Wednesday, July 22, 2009

Quick Notes for the Day - July 22

Petroleum Inventories Rise Again - the EIA report on total petroleum inventories showed a continued rise from last week adding to what already is a 19-year high. Crude inventories fell by 1.8 million barrels in the week ended July 17. Gasoline inventories, however, rose 800,000 barrels, and distillate stockpiles gained 1.2 million barrels. Total petroleum inventories increased by 1.9 million barrels and stayed above the upper limit of the average range for this time of year. After the data, crude oil futures fell about 1.6% to around $64.50.

SEC Wants Rating Agencies to Register - According to the SEC, Congress should approve legislation that would require credit rating agencies to register and open up their books to the Securities and Exchange Commission. "This would be a significant step forward in making sure that this sector of the market is brought under regulatory oversight without the danger that some credit rating agencies may fail to register in order to avoid regulation," said SEC Chairman Mary Schapiro in testimony to lawmakers at a House Financial Services Committee.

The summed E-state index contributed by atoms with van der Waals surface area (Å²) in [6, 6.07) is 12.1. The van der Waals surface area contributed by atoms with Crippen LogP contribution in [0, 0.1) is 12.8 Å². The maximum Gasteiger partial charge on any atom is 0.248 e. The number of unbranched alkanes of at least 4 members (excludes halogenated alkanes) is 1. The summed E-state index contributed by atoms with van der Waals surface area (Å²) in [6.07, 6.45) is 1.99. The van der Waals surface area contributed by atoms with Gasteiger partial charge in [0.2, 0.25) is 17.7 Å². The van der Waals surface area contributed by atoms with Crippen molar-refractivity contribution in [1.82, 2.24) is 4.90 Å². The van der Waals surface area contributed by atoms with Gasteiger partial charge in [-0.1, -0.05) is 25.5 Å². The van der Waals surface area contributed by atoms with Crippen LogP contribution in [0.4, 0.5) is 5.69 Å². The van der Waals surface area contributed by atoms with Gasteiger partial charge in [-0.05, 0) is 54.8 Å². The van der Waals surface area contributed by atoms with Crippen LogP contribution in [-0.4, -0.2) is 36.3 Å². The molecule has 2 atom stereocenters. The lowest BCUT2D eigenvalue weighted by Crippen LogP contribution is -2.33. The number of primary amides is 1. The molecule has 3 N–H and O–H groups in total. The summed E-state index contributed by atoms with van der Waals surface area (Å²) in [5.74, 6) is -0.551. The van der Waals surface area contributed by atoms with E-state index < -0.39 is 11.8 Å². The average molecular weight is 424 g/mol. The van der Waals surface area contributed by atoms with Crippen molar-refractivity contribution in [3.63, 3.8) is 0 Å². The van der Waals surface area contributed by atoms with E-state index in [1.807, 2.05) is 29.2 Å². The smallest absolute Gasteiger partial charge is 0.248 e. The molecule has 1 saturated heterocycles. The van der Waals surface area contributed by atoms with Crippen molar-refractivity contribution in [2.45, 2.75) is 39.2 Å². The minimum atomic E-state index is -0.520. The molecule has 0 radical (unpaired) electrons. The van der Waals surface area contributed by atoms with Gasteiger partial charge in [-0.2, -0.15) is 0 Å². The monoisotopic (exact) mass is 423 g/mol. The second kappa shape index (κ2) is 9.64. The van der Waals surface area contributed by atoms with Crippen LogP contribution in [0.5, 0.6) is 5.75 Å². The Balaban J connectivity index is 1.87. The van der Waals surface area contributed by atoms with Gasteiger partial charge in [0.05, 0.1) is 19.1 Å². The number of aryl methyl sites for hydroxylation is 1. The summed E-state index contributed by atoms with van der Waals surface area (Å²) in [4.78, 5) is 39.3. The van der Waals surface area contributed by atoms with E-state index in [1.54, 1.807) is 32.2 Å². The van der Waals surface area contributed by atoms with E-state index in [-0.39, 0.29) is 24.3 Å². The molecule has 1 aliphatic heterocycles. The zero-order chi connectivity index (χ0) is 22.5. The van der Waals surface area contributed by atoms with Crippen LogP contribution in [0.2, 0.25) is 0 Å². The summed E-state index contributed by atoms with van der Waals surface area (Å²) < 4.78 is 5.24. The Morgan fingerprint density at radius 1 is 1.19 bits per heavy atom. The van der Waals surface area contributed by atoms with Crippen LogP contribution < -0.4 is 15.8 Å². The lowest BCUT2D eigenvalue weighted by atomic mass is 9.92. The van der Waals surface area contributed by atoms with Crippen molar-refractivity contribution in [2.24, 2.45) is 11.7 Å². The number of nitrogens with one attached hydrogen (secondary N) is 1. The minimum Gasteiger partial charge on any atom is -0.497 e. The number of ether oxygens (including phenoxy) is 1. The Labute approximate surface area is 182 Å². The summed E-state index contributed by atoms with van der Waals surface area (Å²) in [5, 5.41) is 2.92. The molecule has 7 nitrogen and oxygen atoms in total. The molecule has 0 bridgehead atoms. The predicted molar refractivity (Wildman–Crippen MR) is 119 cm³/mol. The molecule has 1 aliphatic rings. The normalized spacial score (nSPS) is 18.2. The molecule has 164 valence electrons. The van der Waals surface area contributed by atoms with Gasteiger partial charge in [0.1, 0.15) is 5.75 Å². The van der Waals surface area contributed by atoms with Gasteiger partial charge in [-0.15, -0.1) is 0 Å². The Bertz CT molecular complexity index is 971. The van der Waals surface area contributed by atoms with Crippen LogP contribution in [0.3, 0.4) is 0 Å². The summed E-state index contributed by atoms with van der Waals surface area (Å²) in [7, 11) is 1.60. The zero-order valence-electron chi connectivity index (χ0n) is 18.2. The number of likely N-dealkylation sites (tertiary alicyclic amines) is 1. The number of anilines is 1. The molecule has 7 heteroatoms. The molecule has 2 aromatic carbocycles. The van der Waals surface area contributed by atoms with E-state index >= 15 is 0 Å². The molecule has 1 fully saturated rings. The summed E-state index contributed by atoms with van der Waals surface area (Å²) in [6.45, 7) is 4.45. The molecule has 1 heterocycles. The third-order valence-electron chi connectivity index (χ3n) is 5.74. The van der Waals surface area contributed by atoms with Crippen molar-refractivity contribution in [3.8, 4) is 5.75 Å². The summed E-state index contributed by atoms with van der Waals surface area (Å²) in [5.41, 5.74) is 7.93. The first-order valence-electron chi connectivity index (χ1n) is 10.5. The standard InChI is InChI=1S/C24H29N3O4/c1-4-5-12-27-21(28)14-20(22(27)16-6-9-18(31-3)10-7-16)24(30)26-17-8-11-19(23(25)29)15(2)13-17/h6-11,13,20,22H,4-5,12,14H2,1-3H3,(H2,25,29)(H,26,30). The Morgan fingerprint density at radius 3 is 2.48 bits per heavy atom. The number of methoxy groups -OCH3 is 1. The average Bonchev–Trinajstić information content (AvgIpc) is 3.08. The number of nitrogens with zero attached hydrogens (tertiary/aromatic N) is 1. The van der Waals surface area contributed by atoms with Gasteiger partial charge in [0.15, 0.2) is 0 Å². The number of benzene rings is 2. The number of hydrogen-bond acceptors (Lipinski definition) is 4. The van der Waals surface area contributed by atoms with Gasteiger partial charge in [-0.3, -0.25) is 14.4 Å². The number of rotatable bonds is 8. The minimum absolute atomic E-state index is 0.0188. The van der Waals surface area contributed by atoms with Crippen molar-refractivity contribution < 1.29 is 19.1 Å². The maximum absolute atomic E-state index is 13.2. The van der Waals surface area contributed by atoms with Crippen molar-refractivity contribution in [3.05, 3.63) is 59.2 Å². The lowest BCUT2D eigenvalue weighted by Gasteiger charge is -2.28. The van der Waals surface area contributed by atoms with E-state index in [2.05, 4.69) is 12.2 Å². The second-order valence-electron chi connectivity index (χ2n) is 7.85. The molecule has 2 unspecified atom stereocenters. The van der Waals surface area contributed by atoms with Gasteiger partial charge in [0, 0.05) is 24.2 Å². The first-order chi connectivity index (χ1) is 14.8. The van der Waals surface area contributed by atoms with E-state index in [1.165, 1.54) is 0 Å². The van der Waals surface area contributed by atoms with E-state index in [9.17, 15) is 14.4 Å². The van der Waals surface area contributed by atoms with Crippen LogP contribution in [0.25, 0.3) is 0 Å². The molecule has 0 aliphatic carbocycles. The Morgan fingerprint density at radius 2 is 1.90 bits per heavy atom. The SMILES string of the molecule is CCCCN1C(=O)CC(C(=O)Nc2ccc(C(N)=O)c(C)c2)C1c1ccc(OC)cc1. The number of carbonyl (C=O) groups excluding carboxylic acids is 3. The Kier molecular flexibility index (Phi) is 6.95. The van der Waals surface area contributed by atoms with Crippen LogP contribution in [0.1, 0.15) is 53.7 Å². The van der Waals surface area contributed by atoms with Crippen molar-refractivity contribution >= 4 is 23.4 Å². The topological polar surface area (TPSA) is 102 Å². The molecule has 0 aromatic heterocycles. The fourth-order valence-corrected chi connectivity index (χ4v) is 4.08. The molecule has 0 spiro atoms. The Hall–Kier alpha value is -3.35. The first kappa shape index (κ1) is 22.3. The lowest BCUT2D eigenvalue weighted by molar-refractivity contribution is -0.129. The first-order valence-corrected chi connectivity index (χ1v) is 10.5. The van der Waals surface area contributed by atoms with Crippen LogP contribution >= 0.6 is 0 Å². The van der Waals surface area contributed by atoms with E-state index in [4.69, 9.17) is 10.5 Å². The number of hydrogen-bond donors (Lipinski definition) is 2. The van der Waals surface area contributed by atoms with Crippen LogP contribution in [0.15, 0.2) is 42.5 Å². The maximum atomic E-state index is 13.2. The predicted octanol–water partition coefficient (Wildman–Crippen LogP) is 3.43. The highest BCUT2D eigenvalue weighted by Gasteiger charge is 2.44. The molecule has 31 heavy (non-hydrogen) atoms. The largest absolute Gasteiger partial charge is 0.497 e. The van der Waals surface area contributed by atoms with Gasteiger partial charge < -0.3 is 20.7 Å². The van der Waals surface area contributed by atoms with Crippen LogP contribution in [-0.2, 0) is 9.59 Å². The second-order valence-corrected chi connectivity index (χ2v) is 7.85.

Apple's iPhone Bolsters Earnings - Apple sold 5.2 million iPhones in the quarter, more than seven times what it sold a year earlier, as it released a new version of the iPhone and halved the price on an older model to $99. Revenue from the iPhone business tripled to $1.69 billion. The only real downside to the report was that iPod sales dipped 7% versus last year. With the rise in the iPhone though, it is hard to imagine that those sales have not cut into the iPod sales.

For its fiscal third quarter ended June 27, Apple posted a profit of $1.23 billion, or $1.35 a share, compared with $1.07 billion, or $1.19 a share, a year earlier. Revenue rose 12% to $8.34 billion from $7.46 billion.

Home Prices Rise in May - According to a report from the Federal Housing Finance Agency, home prices rose 0.9% in May and fell 5.6% over the past year. Prices rose in five out of nine regions and fell in four. April's decline of 0.1% was revised to a drop of 0.3%.

No comments: